Things learned in early adulthood are remembered best.
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Evidence is reviewed that for older adults the period from 10 to 30 years of age produces recall of the most autobiographical memories, the most vivid memories, and the most important memories. It is the period from which peoples' favorite films, music, and books come and the period from which they judge the most important world events to have originated. Factual, semantic, general-knowledge, multiple-choice questions about the Academy Awards, the World Series, and current events from this period were answered more accurately by two different groups of 30 older adults tested 10 years apart. A cognitive theory based on the importance of transitions and several noncognitive theories are considered as explanations of this pervasive phenomenon.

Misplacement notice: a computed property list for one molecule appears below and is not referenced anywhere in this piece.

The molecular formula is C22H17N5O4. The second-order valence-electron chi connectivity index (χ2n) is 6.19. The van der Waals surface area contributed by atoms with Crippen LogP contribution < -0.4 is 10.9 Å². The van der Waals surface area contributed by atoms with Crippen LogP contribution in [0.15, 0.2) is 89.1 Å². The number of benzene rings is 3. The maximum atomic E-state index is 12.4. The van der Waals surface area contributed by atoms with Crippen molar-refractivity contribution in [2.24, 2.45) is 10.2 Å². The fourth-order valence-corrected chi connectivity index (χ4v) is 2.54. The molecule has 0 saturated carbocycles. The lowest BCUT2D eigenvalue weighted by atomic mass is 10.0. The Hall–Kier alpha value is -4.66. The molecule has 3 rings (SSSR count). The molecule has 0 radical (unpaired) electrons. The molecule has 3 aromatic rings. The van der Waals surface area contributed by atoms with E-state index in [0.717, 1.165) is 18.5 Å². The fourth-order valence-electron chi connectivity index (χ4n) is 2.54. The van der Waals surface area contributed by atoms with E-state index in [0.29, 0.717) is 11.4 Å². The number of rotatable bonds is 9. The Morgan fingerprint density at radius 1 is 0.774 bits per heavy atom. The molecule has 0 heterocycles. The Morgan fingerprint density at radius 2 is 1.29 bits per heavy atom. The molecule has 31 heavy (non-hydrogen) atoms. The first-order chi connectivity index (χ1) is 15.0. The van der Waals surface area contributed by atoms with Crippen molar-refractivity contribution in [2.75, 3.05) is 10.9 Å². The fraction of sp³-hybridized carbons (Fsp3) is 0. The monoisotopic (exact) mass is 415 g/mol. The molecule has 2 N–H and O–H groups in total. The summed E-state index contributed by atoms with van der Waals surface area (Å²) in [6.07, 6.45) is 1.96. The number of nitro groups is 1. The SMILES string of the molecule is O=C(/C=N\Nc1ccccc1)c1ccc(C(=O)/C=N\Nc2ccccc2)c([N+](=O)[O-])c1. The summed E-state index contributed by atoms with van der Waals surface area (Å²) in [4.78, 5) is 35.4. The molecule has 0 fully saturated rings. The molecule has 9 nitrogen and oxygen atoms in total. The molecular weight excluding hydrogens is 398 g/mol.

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Juanita M. Kreps Distinguished Professor of Psychology and Neuroscience
For .pdfs of all publications click here My main research interest has been in long-term memory, especially for complex (or "real-world") stimuli. This work includes the study of autobiographical memory